Synthesis of Ethanol by Hydration of Ethylene
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Consider the following gas-phase reaction to produce ethanol from ethylene: . Take the initial number of moles of ethylene to equal 1. The initial number of moles of water is determined by the selected steam-to-ethylene molar ratio. Initially, there is no ethanol in the reaction vessel. This Demonstration plots the extent of reaction versus pressure, , for user-set values of the temperature, . It follows from the stoichiometry of the reaction that the extent of the reaction is equal to the fractional conversion of ethylene at equilibrium.[more]
The reaction gas mixture is described by a virial equation of state , where the second virial coefficient is given by .
The blue curve is the plot for a reacting gas mixture that is an ideal solution (the fugacity coefficients are computed using a virial equation of state that does not include the cross-coefficient terms: ). The magenta curve is the plot for a reacting mixture of real gases (the calculation of the fugacity coefficients includes the cross-coefficient terms in the virial equation of state). Finally, the brown curve is the plot for a reacting mixture that behaves as an ideal gas mixture: (all fugacity coefficients are set equal to unity). It is clear that the conversion approaches unity at low temperatures since the equilibrium constant is large for this exothermic reaction. Also, the conversion for all cases (ideal gas mixture, ideal solution, and real gas mixture) are identical at low pressures. Finally, since (i.e., the sum of the stoichiometric coefficients is negative), increasing the pressure will lead to higher conversions (Le Chatelier's principle). Present calculations are valid only for the gas-phase reaction, which means that the pressure, , cannot be higher than the approximate dew point pressure displayed in red in the extent of reaction versus plot.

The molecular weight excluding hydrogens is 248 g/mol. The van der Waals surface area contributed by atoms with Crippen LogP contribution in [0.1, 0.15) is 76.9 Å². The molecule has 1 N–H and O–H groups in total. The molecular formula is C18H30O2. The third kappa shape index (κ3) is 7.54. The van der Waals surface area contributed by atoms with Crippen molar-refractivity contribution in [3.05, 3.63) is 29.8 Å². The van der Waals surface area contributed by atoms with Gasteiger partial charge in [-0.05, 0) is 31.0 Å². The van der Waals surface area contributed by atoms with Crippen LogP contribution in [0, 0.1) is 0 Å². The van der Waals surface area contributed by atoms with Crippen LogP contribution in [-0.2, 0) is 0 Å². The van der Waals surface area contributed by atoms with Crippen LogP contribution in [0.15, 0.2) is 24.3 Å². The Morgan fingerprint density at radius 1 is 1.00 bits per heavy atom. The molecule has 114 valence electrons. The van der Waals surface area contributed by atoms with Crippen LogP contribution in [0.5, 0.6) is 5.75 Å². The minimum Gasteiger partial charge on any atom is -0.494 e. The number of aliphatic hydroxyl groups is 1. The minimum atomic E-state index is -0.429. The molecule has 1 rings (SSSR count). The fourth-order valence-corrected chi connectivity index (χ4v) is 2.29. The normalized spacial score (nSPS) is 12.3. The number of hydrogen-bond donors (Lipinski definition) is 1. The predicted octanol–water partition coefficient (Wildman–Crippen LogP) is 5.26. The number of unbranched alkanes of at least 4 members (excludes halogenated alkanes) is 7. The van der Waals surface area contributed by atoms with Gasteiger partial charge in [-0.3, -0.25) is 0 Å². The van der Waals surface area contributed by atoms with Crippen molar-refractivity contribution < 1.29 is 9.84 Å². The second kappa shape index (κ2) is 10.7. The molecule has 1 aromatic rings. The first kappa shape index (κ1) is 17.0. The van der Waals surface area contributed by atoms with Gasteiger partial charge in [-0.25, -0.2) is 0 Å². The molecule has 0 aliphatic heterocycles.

Finally, the equilibrium compositions, computed for the real gas mixture case, are also displayed in a separate plot. The blue, magenta, and brown curves correspond to the mole fraction of ethanol, water, and ethylene at equilibrium, respectively.[less]
Contributed by: Housam Binous, Nadhir A. Al-Baghli, and Brian G. Higgins (January 2012)
Open content licensed under CC BY-NC-SA
The equilibrium constant is equal to , where is the fugacity coefficient of species in solution, , , and .
 J. M. Smith, H. C. Van Ness, and M. M. Abbott, Introduction to Chemical Engineering Thermodynamics, 7th ed., New York: McGraw-Hill, 2005.